In this post, we take a look at the mobilisation data for each fire station to calculate the time and distances involved in responding to incidents, before looking at the differences in spread of incidents across wards
In the image above, all mobilisation activities are plotted from station to incident for fire-related incidents. Red for primary, Orange for secondary. Click here to view the plot overlaid across an OpenStreetMap of London.
The image below shows the locations of the stations currently open across Greater London.
In this post, we are going to look at the time and distance involved in attending incidents. To do this, two sets of data have been merged – mobilisation records and incidents records. Both are published on the London Data Store. Distances has been calculated using the Manhattan formula from each fire station to each incident. Fire station locations were determined using postcodes published by the London Fire Brigade, converted to coordinates using MapIT.
Some data has been excluded from analysis. The available mobilisation records went to the end of October, so there is no data for November or December. A number of fire stations were closed in January 2014 and their mobilisation records have not been included.
The following bar charts show the averages and totals for time and distance committed to attending incidents during the first 10 months of 2014. All charts are using the same legend and colour code for incidents:
The bar charts above show that whilst false alarms take up less time and distance on average per incident, the volume means they dominate when looking at the total figures for all incidents. The only exception being the time actively attending to an incident. No surprises to see that fires take longer to deal with in total. On average, floods and road traffic collisions are on a par but their volume is significantly smaller.
The following pies show the percentages for the three main incident categories and more clearly show the overall effect of fires on resources:
Whilst fires are the smallest incident group by volume of incidents, they result in more distance travelled than Special Services – mostly because multiple stations are often required to attend a fire. And in terms of time spent actively attending incidents, they nearly catch-up with those false alarms.
To give an idea of the numbers regarding false alarms. From 1st January to 31st October, automatic fire alarms triggered incorrectly were responsible for 140,000 miles travelled and 760 days of station time.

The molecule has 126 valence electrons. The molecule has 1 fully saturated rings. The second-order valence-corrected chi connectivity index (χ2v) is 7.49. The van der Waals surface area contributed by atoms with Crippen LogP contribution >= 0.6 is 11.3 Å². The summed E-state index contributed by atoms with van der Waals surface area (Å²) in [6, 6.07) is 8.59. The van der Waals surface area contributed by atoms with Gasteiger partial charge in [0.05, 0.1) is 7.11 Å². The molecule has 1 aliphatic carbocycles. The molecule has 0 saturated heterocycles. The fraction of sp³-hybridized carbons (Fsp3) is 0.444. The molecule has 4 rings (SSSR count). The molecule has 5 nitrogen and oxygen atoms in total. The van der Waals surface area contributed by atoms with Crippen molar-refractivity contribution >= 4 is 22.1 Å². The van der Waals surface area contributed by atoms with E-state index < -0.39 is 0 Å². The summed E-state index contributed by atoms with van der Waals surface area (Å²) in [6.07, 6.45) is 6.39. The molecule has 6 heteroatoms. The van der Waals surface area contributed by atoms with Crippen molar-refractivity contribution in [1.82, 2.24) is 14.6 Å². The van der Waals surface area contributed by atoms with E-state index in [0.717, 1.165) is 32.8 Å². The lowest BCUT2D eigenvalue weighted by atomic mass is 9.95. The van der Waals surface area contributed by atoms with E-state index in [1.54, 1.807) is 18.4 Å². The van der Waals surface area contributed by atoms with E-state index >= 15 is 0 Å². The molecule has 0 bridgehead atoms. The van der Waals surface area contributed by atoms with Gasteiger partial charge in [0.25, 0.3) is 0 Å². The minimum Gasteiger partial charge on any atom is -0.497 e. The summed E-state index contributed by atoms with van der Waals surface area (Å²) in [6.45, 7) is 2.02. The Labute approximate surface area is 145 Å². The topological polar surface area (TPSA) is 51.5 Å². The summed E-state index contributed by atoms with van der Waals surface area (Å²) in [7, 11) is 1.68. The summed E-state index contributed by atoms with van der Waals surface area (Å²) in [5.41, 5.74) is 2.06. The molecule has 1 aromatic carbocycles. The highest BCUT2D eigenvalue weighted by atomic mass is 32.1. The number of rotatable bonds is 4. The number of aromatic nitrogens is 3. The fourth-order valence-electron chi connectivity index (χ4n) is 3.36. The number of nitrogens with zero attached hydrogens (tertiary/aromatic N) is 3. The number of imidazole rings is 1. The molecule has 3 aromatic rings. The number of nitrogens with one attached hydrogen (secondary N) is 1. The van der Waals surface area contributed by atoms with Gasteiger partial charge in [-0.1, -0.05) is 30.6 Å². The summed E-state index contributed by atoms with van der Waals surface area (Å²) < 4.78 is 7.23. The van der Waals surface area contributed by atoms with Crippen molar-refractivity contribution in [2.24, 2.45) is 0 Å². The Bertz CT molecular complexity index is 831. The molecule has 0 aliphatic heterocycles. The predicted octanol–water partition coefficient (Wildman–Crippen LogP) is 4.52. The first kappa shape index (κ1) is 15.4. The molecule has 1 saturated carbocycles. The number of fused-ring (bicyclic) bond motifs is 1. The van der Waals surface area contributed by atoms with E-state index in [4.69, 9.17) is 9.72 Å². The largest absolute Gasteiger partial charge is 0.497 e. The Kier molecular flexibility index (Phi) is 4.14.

Finally for this post, the three images featured at the start…
Each image is plotting the location quotient for the Incident Group by ward, showing areas that have an above (red) or below (blue) rate of incidents relative to other incident groups in the ward when compared across all wards in London. It’s interesting to see that wards to the east have a higher rate of fires than other areas, whilst false alarms dominate the centre.
The following image shows the breakdown further by sub-category:
No surprises to see road traffic incidents are well above average in the outer areas of London close to motorway junctions, and below average in the inner wards where people are less likely to travel by car. The first two maps are interesting – showing false alarms triggered by automatic fire alarms (AFAs) and false alarms received as calls or calls where no action was required. You can see a correlation between the lighter area to the centre and south west on the AFA map and the darker equivalent on the second map. This shows a more granular differentiation than simply looking at the volume of incidents shown in Visualisations Part I.
All these charts were created from the London Fire Brigade records shared on the London Data Store, with the addition of postcodes for fires stations retrieved from the London Fire Brigade web site to estimate distance from station to incident. And this plus the last two posts has just scratched the surface of the analysis options available. Such analysis can lead to better decision making by highlighting how wards differ not just by volume of incidents but also the spread of different incidents and demand levels across space and time. Potentially resulting in better allocation of equipment needed for different tasks and improved shift patterns for fire-fighters rather than following the standard ‘one size fits all’ timetable.
There is little point in capturing such data if we don’t use it to make smarter decisions than the ones we would otherwise choose.